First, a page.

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Hi, Kell here!
Welcome to the Work Smarter Not Harder Newsletter #38.
For many people, staying organized can be a task in and of itself. You might never realize how disorganized your office is until you experience a day of complete frustration. Or you may have already had one of those days, spending 10 minutes to find an important form, 5 minutes to sift through your email, and another 10 minutes to organize the files and papers you shuffled just to find the ones you misplaced!
Time translates into dollars and cents and it's crucial that you stay organized, if for no other reason than to keep your sanity. Whether you have a disorganized office atmosphere or you're experiencing electronic disorganization, here are a few things you can do to stay organized and keep frustration at bay.
The very first thing you need to do to begin your organization is to make a to-do list of everything you need to get accomplished for the day. The best way to do this is with a physical notebook and pen. Prioritizing your responsibilities and tasks can help you visualize how far along in your work day, and crossing off items as you go along can help you feel accomplished.
Different planning resources for you may include:
Setting up your desk
You also need to get yourself set up so that you're ready to work. Once you have your to-do list in hand, you need to gather the documents, files and papers you need to make it happen. You can start this by clearing everything off your desk, except for what you need. Though desktops have a way of becoming "catch alls," this is perhaps many people's downfall to becoming organized.
After you have everything absolutely cleared off your desk, you need to set up an "action zone" on your desk. This action zone should contain all the papers and documents you need to work for the day. As soon as you complete the task you're working on, you can transfer the papers and files from your "action zone" to a "finished" pile.
Here are some organizing resources such as:
Getting organized digitally
Though being organized physically at your desk can help, staying organized digitally is a task that you need to work on as well. Digital files have a way of becoming "lost" or misplaced just as regular files do.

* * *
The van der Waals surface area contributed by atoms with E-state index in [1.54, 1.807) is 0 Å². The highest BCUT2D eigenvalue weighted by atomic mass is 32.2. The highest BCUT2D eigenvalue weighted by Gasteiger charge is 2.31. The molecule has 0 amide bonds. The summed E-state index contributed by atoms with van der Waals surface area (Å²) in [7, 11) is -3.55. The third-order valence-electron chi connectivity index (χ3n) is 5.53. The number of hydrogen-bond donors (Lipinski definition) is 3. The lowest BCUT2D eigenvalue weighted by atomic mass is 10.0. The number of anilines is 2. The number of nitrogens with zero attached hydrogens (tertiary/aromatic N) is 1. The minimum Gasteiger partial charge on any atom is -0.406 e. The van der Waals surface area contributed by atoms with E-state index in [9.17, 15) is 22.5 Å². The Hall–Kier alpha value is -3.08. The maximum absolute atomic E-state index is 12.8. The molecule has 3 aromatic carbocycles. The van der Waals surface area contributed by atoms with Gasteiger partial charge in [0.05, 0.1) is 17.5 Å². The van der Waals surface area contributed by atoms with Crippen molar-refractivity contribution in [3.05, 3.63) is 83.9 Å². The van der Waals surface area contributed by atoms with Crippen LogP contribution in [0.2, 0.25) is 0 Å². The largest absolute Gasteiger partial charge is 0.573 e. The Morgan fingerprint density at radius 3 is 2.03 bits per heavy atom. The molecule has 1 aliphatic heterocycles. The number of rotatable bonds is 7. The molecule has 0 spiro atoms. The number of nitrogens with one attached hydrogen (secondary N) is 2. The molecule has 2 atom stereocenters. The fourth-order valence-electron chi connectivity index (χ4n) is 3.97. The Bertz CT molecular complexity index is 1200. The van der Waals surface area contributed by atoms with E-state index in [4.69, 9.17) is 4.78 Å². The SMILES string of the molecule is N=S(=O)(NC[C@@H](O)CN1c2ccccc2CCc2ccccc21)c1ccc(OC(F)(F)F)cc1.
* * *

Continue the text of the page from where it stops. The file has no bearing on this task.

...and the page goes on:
In addition to clearing off your physical desk, you also should clear the files from your operating system's desktop. The operating system's desktop is one of the most common areas where people place random files that need to be dealt with.
To continue with the organization digitally, you need to create separate computer folders for the accounts or clients you work with on a daily basis. Within each of these folders or directories, you also need to create a "working" folder that contains all the digital files that aren't finished or need work, as well as a "closed" folder that contains files with which you're finished.
Another actionable step you can take to get organized digitally is to create a spreadsheet, such as in Microsoft Excel or Open Office. You need to create two spreadsheets: one that tracks the progress of all files, documents and projects and one that can be your electronic to-do list. With your spreadsheets, you can use conditional formatting that can alert you when deadlines near and/or which projects still need work.
Tracking your progress could also be carried out with time management software.
All of the steps you can take to get organized do take time, but you'll experience a world of difference when working. Instead of having everything in disarray, not knowing where certain files or documents are, and getting behind in your work, your organization will pay off in the long run when you impress clients and get ahead in your work on a regular basis.
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All the best,
Dr Kell and the team at Effective Time Management Strategies.